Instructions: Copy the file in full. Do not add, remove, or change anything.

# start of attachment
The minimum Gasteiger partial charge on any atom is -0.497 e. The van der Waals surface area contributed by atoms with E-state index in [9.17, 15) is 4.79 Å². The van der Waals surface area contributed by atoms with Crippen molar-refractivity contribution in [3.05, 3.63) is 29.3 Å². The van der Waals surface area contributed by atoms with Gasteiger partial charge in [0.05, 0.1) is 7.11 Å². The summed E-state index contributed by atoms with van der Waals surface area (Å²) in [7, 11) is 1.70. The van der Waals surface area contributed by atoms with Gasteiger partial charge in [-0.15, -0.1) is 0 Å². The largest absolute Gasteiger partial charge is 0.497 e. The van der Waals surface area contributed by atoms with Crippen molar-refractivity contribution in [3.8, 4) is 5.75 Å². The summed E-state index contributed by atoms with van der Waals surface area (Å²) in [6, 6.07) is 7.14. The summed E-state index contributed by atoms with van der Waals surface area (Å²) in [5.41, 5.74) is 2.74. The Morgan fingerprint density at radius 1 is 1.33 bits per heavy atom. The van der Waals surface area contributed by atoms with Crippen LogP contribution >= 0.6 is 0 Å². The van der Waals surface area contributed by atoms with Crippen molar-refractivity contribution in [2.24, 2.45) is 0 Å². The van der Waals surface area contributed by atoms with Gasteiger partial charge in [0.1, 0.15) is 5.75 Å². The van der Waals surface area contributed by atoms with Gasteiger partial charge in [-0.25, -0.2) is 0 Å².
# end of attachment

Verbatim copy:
The minimum Gasteiger partial charge on any atom is -0.497 e. The van der Waals surface area contributed by atoms with E-state index in [9.17, 15) is 4.79 Å². The van der Waals surface area contributed by atoms with Crippen molar-refractivity contribution in [3.05, 3.63) is 29.3 Å². The van der Waals surface area contributed by atoms with Gasteiger partial charge in [0.05, 0.1) is 7.11 Å². The summed E-state index contributed by atoms with van der Waals surface area (Å²) in [7, 11) is 1.70. The van der Waals surface area contributed by atoms with Gasteiger partial charge in [-0.15, -0.1) is 0 Å². The largest absolute Gasteiger partial charge is 0.497 e. The van der Waals surface area contributed by atoms with Crippen molar-refractivity contribution in [3.8, 4) is 5.75 Å². The summed E-state index contributed by atoms with van der Waals surface area (Å²) in [6, 6.07) is 7.14. The summed E-state index contributed by atoms with van der Waals surface area (Å²) in [5.41, 5.74) is 2.74. The Morgan fingerprint density at radius 1 is 1.33 bits per heavy atom. The van der Waals surface area contributed by atoms with Crippen LogP contribution >= 0.6 is 0 Å². The van der Waals surface area contributed by atoms with Crippen molar-refractivity contribution in [2.24, 2.45) is 0 Å². The van der Waals surface area contributed by atoms with Gasteiger partial charge in [0.1, 0.15) is 5.75 Å². The van der Waals surface area contributed by atoms with Gasteiger partial charge in [-0.25, -0.2) is 0 Å².